By Mykel Taylor and Michael Boland, Kansas State University; and Gary Brester, Montana State University; October 2005.
Revised April 2012 by Gary Brester, professor, Department of Agricultural Economics, Montana State University, firstname.lastname@example.org
Barley is a short-season, early maturing crop and is likely the world’s oldest cultivated grain. It is produced in a variety of climates in both irrigated and dryland production areas. Barley is the third largest feed grain crop produced in the United States after corn and sorghum.
U.S. producers harvested 2.24 million acres of barley in 2011 with an average yield of 69.6 bushels/acre. Total production was 155.8 million bushels, which was the smallest annual production level since 1936 and approximately one-half of the 2000 production level. Much of this decline can be attributed to increases in corn production in northern climates that have historically produced barley. The advent of shorter-season corn varieties, coupled with record corn prices, has caused production substitutions away from barley towards corn.
Barley prices in 2011 averaged $4.58/bushel, which resulted in a crop value of $745.1 million. Between 1990 and 2011, the simple correlation coefficient between monthly corn and barley prices was 0.90.
Barley is used for livestock feed, human food, and malt production. Each of these uses is best met with specific barley varieties. About three-quarters of barley production is used for food/malt purposes, and the remainder is used as animal feed. Some barley varieties are better suited for feed and others for malting purposes. High-quality feed barley contains high protein levels and test weights, while low protein levels and plumpness are necessary for malting purposes. However, some varieties can be used for either purpose and, in many cases, their use depends upon agronomic situations.
Barley competes with corn and sorghum as a feed grain. It has higher protein contents than corn, which reduces the need for protein supplements in feed rations. However, it lacks some of the other nutritional elements present in corn. In general, feed barley prices are approximately 85% of corn prices on a per bushel basis.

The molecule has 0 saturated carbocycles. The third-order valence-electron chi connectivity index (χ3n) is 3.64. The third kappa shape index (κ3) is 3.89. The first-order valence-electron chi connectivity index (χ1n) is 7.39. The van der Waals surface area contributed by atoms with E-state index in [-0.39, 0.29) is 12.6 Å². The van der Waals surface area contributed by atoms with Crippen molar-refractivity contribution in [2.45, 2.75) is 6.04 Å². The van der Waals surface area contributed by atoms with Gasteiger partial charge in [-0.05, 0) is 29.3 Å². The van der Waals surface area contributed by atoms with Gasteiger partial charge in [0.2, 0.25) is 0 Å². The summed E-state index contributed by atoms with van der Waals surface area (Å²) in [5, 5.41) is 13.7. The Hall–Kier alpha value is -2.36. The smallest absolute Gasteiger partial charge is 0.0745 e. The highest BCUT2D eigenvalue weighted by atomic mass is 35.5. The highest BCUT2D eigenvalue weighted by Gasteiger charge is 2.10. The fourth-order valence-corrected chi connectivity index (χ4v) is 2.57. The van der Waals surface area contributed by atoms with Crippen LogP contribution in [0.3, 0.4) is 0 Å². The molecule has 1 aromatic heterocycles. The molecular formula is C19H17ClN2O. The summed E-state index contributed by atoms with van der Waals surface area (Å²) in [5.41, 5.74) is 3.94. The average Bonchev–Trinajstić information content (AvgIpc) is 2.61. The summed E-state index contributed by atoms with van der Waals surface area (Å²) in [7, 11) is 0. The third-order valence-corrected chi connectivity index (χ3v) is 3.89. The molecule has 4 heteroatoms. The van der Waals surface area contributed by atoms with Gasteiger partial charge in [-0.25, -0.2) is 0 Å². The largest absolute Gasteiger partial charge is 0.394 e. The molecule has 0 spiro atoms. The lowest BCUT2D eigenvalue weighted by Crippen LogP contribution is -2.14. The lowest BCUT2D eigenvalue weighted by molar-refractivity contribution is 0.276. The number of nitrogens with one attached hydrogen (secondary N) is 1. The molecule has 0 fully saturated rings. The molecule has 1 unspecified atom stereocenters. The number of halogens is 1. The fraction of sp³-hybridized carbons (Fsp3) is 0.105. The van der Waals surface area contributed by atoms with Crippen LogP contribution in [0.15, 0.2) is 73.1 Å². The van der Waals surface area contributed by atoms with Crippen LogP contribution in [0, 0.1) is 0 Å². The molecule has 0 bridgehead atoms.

Barley grown for human consumption is used in soups, as an extender for vegetable proteins and is occasionally milled into flour. In general, hull-less or pearl barley varieties are used for food purposes. Barley flour is used in the United States in baby food and in North Africa and Asia for flatbreads or porridges. Barley-produced malt is also widely used in the food industry in baked goods and flavorings.
In general, specific varieties of barley are used to produce malt. Some malt is produced by companies that specialize in its production. Most malt is used for brewing beer. In addition, some beer manufacturing companies have developed integrated production systems in which they contract with farmers to produce specific (and sometimes proprietary) barley varieties. The identities of these varieties are preserved as they move through brewers’ own malting facilities and into the brewing process.
Barley varieties are classified as either six-row or two-row depending on the physical arrangement of the kernels on the plant. Barley is also described as hulled or hull-less by the presence of beards, or awns, covering the kernels. Six-row barley is grown primarily in North Dakota, Minnesota, South Dakota, and Idaho. Two-row barley is grown in Montana, Idaho, Colorado, Wyoming, Washington, Oregon, and California.
Barley is one of the most highly adapted cereal grains with production occurring in climates ranging from sub-Arctic to subtropical. Because of its use in malt production, barley is grown in many areas of the world for cultural as well as economic reasons. The United States is the world’s seventh largest producer of barley. The European Union-27 (EU-27) is, by far, the largest producer with a 41% market share. Russia and Ukraine produce 12% and 8%, respectively.
In 2011, the top three barley-producing states were Idaho (46.5 million bushels), Montana (31 million bushels) and North Dakota (16.5 million bushels). Prior to 2009, North Dakota was the largest producer. However, weather events, disease problems and competition for agricultural land from corn and soybean production has reduced North Dakota’s barley crop over the past several years.
Some malting and brewing companies develop and contract for the production of specific barley varieties. Contract production offers malting companies a secure supply of high-quality barley and, in some cases, specific varieties. Such contracts offer price premiums over higher-yielding feed barley. These premiums are necessary to offset lower yields, higher production costs, and added weather risks.
Malting companies contract for both two-row and six-row barley varieties. Some contracts are specific to certain varieties, as well as quality requirements. The preference for two-row or six-row barley stems from several factors including brewing techniques, price, and style or flavor of the finished product.
Most contracts have very specific quality requirements. Requirements are often specified for maximum allowable protein contents, moisture, foreign material, skinned and broken kernels, and sprout damage. Minimum requirements are set for factors such as color and kernel plumpness. Sampling and grading occur for every truck load brought to receiving stations. Stringent tests for the presence of diseases, such as fusarium head blight, are often conducted. Most of these characteristics directly affect brewing processes. Malting barley that does not meet quality specifications is sold in the feed market at significant price discounts relative to feed barley because of lower test weights and protein contents.